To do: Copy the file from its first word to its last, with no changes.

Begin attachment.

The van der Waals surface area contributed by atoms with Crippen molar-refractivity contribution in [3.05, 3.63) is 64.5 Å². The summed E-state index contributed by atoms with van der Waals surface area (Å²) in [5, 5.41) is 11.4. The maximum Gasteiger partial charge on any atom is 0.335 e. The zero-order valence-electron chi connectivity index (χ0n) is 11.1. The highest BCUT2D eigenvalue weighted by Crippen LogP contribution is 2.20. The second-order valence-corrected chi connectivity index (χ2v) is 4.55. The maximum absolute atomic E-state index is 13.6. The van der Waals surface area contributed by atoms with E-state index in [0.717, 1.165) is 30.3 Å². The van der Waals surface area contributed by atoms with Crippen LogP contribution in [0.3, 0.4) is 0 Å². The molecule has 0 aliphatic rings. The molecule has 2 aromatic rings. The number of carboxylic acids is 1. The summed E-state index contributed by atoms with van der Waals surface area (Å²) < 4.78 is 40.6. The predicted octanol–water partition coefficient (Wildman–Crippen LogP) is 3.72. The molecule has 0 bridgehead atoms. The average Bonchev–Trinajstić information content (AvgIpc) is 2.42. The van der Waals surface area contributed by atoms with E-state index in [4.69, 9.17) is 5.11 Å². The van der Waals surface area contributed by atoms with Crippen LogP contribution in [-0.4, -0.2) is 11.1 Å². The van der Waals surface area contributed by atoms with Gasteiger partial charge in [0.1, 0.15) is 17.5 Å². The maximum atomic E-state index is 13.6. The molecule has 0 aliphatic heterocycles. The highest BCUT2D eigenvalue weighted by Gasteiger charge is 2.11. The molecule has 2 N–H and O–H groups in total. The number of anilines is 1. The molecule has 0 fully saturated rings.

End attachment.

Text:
The van der Waals surface area contributed by atoms with Crippen molar-refractivity contribution in [3.05, 3.63) is 64.5 Å². The summed E-state index contributed by atoms with van der Waals surface area (Å²) in [5, 5.41) is 11.4. The maximum Gasteiger partial charge on any atom is 0.335 e. The zero-order valence-electron chi connectivity index (χ0n) is 11.1. The highest BCUT2D eigenvalue weighted by Crippen LogP contribution is 2.20. The second-order valence-corrected chi connectivity index (χ2v) is 4.55. The maximum absolute atomic E-state index is 13.6. The van der Waals surface area contributed by atoms with E-state index in [0.717, 1.165) is 30.3 Å². The van der Waals surface area contributed by atoms with Crippen LogP contribution in [0.3, 0.4) is 0 Å². The molecule has 0 aliphatic rings. The molecule has 2 aromatic rings. The number of carboxylic acids is 1. The summed E-state index contributed by atoms with van der Waals surface area (Å²) < 4.78 is 40.6. The predicted octanol–water partition coefficient (Wildman–Crippen LogP) is 3.72. The molecule has 0 bridgehead atoms. The average Bonchev–Trinajstić information content (AvgIpc) is 2.42. The van der Waals surface area contributed by atoms with E-state index in [4.69, 9.17) is 5.11 Å². The van der Waals surface area contributed by atoms with Crippen LogP contribution in [-0.4, -0.2) is 11.1 Å². The van der Waals surface area contributed by atoms with Gasteiger partial charge in [0.1, 0.15) is 17.5 Å². The maximum atomic E-state index is 13.6. The molecule has 0 aliphatic heterocycles. The highest BCUT2D eigenvalue weighted by Gasteiger charge is 2.11. The molecule has 2 N–H and O–H groups in total. The number of anilines is 1. The molecule has 0 fully saturated rings.